The stars. For the majority very funny. Two stars. Very non-PC and insulting to pretty much everyone. Two stars. The helicopter scene was some of the funniest stuff I have seen in years. One star. Sasha was typically brilliant. One star. All the supporting cast very well done, especially Jason Mantzoukas. I hope to see him in other stuff soon. One star. A really nice political message about the nature of a dictatorship towards the end had me laughing very hard. One star. The ending, which at first seemed to be ramping up to a dumb Disney-like happy ending, turned out to be well done and funny as well. One star. Overall a good movie. Two stars. Total: eleven stars.
The black holes. There were a couple scenes that felt really fake, not funny, and/or dragged on. One black hole. Some of the funniest lines from the trailers failed to make it into the actual film. One black hole. Some of the gross out humor was just not even necessary or well done. One black hole. Total: three black holes.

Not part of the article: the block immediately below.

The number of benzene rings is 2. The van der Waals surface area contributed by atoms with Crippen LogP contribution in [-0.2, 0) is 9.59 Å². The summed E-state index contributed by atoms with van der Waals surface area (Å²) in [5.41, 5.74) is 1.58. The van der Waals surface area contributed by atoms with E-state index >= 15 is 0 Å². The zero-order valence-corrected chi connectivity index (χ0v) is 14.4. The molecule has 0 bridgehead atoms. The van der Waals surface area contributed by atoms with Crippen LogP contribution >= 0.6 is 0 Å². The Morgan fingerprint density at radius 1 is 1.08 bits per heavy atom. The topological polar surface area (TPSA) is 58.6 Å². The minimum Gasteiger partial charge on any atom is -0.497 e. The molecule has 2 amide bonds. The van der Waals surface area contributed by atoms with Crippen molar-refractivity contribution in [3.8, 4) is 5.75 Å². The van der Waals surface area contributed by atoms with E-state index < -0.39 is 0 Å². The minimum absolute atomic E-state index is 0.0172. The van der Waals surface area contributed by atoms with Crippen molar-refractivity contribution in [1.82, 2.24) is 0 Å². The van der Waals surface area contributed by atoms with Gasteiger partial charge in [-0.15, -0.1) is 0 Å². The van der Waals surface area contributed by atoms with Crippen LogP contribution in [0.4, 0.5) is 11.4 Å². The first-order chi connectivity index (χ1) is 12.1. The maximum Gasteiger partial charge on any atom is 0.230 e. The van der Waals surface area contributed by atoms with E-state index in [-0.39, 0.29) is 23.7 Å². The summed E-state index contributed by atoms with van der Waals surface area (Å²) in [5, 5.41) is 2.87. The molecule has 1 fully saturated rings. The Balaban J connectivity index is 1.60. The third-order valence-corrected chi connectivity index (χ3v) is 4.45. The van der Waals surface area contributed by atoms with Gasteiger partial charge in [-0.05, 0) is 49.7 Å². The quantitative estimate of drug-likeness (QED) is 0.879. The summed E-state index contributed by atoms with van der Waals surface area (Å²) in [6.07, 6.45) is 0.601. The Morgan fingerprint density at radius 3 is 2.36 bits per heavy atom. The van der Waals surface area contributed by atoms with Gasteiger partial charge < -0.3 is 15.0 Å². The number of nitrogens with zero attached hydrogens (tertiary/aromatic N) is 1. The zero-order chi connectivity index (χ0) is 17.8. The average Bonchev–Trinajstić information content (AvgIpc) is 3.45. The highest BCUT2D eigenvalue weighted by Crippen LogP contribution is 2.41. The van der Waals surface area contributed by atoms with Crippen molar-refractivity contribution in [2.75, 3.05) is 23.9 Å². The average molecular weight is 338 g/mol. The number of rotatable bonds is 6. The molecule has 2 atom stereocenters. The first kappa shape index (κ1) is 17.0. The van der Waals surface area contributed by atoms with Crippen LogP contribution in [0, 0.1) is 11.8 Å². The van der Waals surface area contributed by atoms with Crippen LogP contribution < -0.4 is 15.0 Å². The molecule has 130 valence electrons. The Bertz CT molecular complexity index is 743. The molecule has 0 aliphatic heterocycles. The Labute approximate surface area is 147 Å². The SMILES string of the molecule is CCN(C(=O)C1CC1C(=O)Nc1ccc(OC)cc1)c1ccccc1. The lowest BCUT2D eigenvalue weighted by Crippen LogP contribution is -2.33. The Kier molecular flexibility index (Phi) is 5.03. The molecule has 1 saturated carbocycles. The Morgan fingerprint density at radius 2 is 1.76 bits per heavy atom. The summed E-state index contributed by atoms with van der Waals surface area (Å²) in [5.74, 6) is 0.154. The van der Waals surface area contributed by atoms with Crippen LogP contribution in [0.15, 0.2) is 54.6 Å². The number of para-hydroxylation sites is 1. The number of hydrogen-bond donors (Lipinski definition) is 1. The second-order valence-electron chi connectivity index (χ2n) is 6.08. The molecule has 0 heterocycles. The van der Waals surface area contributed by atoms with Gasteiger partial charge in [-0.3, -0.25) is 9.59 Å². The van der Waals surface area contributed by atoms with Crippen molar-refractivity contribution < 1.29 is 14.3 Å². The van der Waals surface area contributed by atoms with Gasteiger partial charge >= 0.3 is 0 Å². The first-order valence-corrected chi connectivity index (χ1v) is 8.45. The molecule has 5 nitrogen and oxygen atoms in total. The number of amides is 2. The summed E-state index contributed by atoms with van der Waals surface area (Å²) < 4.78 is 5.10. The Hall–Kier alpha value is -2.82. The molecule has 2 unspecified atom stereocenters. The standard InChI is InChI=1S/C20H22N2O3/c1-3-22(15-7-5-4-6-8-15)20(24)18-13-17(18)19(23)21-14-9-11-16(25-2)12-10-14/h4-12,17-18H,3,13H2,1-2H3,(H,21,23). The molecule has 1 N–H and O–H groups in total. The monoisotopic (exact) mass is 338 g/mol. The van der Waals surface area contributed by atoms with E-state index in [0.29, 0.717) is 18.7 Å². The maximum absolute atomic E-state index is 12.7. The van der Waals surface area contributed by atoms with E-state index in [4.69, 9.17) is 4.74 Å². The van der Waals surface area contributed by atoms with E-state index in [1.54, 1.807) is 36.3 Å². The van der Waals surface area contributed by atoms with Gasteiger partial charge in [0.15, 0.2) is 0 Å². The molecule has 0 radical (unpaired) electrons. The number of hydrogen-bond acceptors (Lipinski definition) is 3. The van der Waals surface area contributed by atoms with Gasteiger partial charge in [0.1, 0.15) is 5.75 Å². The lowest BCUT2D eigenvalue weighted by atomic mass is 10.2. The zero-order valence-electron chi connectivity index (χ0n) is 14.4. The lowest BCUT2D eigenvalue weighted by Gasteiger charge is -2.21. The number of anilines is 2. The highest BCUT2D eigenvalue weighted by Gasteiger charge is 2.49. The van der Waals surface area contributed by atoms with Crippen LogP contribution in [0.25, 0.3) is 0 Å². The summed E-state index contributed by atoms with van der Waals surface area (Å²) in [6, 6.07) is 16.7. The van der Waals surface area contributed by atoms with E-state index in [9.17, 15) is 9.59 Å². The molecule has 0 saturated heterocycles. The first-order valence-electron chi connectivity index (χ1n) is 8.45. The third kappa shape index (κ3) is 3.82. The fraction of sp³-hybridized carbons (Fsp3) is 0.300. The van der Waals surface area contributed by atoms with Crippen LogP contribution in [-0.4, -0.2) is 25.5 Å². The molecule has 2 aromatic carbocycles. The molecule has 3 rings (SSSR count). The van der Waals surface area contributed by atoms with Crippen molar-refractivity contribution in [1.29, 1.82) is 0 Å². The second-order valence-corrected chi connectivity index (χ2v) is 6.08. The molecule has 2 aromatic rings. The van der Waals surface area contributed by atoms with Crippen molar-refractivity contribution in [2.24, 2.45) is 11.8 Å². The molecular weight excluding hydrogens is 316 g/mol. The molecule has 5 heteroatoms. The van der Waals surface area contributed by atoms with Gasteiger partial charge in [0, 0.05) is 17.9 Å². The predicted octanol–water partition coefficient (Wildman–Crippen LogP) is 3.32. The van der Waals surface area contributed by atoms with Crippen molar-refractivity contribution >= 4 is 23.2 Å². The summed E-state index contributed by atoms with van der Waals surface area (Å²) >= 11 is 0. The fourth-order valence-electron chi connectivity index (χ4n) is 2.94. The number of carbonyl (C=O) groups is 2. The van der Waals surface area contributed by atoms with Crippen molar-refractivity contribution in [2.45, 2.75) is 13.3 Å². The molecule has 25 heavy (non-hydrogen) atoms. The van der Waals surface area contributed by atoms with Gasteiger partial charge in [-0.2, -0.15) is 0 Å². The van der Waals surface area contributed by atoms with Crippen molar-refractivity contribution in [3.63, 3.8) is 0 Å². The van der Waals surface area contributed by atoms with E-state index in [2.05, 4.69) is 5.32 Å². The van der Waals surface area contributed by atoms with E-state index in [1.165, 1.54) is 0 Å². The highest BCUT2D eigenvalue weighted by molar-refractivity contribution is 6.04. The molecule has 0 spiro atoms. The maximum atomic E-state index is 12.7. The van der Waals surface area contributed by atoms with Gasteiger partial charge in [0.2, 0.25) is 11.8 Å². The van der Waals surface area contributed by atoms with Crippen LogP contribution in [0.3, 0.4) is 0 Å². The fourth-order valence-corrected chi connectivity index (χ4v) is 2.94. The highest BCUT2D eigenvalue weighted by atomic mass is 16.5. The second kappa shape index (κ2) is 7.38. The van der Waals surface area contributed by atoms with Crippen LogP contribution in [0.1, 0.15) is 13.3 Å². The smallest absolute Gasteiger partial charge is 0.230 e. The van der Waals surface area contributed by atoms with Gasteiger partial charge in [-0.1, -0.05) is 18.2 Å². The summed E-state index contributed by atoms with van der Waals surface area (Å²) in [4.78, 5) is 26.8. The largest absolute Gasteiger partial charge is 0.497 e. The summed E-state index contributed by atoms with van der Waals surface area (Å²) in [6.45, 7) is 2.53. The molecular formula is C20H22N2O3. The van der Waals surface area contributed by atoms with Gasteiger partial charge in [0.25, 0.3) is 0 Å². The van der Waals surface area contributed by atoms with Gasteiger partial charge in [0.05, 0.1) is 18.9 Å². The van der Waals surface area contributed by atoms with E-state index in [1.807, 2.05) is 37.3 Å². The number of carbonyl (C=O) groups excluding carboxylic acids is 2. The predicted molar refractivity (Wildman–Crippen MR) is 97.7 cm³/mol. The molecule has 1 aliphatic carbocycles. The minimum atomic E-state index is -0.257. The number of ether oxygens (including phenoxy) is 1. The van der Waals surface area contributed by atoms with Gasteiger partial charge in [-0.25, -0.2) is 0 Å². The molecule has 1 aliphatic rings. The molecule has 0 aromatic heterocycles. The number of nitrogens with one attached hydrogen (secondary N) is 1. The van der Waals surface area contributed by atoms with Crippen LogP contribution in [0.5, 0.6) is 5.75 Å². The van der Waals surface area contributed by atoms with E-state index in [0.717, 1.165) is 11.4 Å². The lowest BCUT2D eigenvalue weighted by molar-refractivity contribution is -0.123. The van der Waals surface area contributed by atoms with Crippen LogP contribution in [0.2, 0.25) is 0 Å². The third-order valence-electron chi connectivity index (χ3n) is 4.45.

A grand total of eight stars, a most excellent score. If you are a fan of humor or Sasha Baron Cohen then by all means see this film. Try to see it in a theater. Every dollar it gets means more chance of another great Cohen film soon. On the other hand, this is probably a terrible date movie. Gross humor, nasty sex, and just not the right style of film IMO. Your date might laugh and enjoy it, but she will most likely not be inclined to take off her clothes afterward if you know what I mean. Bathroom break? That’s easy. The scene where the woman gives birth. It’s five minutes of disgusting and disturbing humor just to deliver one joke. If you are looking for a second bathroom break the Aladeen masturbation scene definitely qualifies.